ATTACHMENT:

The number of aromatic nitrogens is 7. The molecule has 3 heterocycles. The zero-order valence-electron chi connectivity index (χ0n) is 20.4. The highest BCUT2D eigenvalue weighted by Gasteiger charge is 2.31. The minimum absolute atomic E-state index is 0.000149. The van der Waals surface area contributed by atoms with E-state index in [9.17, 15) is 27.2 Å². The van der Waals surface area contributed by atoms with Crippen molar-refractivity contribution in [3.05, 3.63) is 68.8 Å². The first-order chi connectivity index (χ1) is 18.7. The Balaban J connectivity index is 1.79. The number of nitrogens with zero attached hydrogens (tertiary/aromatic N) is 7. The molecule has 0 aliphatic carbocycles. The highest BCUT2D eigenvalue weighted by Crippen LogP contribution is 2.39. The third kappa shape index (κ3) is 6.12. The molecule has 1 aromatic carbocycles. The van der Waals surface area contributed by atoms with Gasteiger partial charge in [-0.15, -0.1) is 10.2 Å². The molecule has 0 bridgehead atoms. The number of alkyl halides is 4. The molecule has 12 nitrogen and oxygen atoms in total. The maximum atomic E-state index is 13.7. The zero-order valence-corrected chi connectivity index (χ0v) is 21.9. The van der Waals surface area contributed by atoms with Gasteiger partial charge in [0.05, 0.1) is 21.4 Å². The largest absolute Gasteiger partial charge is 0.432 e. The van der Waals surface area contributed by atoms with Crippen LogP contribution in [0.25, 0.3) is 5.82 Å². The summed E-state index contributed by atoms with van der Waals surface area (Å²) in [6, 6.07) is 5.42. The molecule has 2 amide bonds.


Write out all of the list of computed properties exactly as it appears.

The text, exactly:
The number of aromatic nitrogens is 7. The molecule has 3 heterocycles. The zero-order valence-electron chi connectivity index (χ0n) is 20.4. The highest BCUT2D eigenvalue weighted by Gasteiger charge is 2.31. The minimum absolute atomic E-state index is 0.000149. The van der Waals surface area contributed by atoms with E-state index in [9.17, 15) is 27.2 Å². The van der Waals surface area contributed by atoms with Crippen molar-refractivity contribution in [3.05, 3.63) is 68.8 Å². The first-order chi connectivity index (χ1) is 18.7. The Balaban J connectivity index is 1.79. The number of nitrogens with zero attached hydrogens (tertiary/aromatic N) is 7. The molecule has 0 aliphatic carbocycles. The highest BCUT2D eigenvalue weighted by Crippen LogP contribution is 2.39. The third kappa shape index (κ3) is 6.12. The molecule has 1 aromatic carbocycles. The van der Waals surface area contributed by atoms with Gasteiger partial charge in [-0.15, -0.1) is 10.2 Å². The molecule has 0 bridgehead atoms. The number of alkyl halides is 4. The molecule has 12 nitrogen and oxygen atoms in total. The maximum atomic E-state index is 13.7. The zero-order valence-corrected chi connectivity index (χ0v) is 21.9. The van der Waals surface area contributed by atoms with Gasteiger partial charge in [0.05, 0.1) is 21.4 Å². The largest absolute Gasteiger partial charge is 0.432 e. The van der Waals surface area contributed by atoms with Crippen LogP contribution in [0.25, 0.3) is 5.82 Å². The summed E-state index contributed by atoms with van der Waals surface area (Å²) in [6, 6.07) is 5.42. The molecule has 2 amide bonds.